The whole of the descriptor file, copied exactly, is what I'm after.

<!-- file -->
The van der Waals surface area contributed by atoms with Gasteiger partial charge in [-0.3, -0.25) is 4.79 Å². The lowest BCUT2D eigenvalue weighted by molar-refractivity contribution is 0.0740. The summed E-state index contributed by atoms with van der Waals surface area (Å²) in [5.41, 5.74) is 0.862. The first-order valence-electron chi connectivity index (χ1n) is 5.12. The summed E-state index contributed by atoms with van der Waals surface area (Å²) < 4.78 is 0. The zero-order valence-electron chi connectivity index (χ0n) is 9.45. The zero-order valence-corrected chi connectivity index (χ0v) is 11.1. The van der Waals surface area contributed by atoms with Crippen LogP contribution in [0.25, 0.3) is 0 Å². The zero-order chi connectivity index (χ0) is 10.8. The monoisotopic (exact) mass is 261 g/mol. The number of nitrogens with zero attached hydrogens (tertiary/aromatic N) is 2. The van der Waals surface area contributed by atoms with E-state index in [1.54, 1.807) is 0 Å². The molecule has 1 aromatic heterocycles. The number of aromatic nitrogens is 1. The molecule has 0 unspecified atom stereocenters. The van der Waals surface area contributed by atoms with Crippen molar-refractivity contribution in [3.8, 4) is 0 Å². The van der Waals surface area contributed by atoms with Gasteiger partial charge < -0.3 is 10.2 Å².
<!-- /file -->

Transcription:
The van der Waals surface area contributed by atoms with Gasteiger partial charge in [-0.3, -0.25) is 4.79 Å². The lowest BCUT2D eigenvalue weighted by molar-refractivity contribution is 0.0740. The summed E-state index contributed by atoms with van der Waals surface area (Å²) in [5.41, 5.74) is 0.862. The first-order valence-electron chi connectivity index (χ1n) is 5.12. The summed E-state index contributed by atoms with van der Waals surface area (Å²) < 4.78 is 0. The zero-order valence-electron chi connectivity index (χ0n) is 9.45. The zero-order valence-corrected chi connectivity index (χ0v) is 11.1. The van der Waals surface area contributed by atoms with Crippen LogP contribution in [0.25, 0.3) is 0 Å². The zero-order chi connectivity index (χ0) is 10.8. The monoisotopic (exact) mass is 261 g/mol. The number of nitrogens with zero attached hydrogens (tertiary/aromatic N) is 2. The van der Waals surface area contributed by atoms with E-state index in [1.54, 1.807) is 0 Å². The molecule has 1 aromatic heterocycles. The number of aromatic nitrogens is 1. The molecule has 0 unspecified atom stereocenters. The van der Waals surface area contributed by atoms with Crippen molar-refractivity contribution in [3.8, 4) is 0 Å². The van der Waals surface area contributed by atoms with Gasteiger partial charge < -0.3 is 10.2 Å².